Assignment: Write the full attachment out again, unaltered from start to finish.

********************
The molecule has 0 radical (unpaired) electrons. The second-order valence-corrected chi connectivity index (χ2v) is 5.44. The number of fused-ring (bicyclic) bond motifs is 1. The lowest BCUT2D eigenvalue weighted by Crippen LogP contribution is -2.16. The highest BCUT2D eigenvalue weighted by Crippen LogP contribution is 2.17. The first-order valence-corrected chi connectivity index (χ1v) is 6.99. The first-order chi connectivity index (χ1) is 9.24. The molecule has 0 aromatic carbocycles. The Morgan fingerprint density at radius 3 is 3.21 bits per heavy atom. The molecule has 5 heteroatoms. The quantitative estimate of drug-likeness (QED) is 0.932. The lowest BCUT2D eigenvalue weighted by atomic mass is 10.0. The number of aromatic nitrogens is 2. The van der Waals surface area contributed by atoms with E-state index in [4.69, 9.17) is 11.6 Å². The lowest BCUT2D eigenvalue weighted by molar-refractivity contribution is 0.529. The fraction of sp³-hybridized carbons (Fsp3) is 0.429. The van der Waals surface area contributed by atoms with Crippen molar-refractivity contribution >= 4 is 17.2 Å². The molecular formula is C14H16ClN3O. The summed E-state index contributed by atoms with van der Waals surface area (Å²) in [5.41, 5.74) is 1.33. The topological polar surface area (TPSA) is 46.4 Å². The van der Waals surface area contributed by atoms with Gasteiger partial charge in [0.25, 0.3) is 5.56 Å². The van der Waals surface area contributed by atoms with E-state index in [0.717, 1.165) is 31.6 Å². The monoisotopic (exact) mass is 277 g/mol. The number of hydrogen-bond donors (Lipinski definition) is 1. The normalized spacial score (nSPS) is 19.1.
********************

The molecule has 0 radical (unpaired) electrons. The second-order valence-corrected chi connectivity index (χ2v) is 5.44. The number of fused-ring (bicyclic) bond motifs is 1. The lowest BCUT2D eigenvalue weighted by Crippen LogP contribution is -2.16. The highest BCUT2D eigenvalue weighted by Crippen LogP contribution is 2.17. The first-order valence-corrected chi connectivity index (χ1v) is 6.99. The first-order chi connectivity index (χ1) is 9.24. The molecule has 0 aromatic carbocycles. The Morgan fingerprint density at radius 3 is 3.21 bits per heavy atom. The molecule has 5 heteroatoms. The quantitative estimate of drug-likeness (QED) is 0.932. The lowest BCUT2D eigenvalue weighted by atomic mass is 10.0. The number of aromatic nitrogens is 2. The van der Waals surface area contributed by atoms with E-state index in [4.69, 9.17) is 11.6 Å². The lowest BCUT2D eigenvalue weighted by molar-refractivity contribution is 0.529. The fraction of sp³-hybridized carbons (Fsp3) is 0.429. The van der Waals surface area contributed by atoms with Crippen molar-refractivity contribution >= 4 is 17.2 Å². The molecular formula is C14H16ClN3O. The summed E-state index contributed by atoms with van der Waals surface area (Å²) in [5.41, 5.74) is 1.33. The topological polar surface area (TPSA) is 46.4 Å². The van der Waals surface area contributed by atoms with Gasteiger partial charge in [0.25, 0.3) is 5.56 Å². The van der Waals surface area contributed by atoms with E-state index in [0.717, 1.165) is 31.6 Å². The monoisotopic (exact) mass is 277 g/mol. The number of hydrogen-bond donors (Lipinski definition) is 1. The normalized spacial score (nSPS) is 19.1.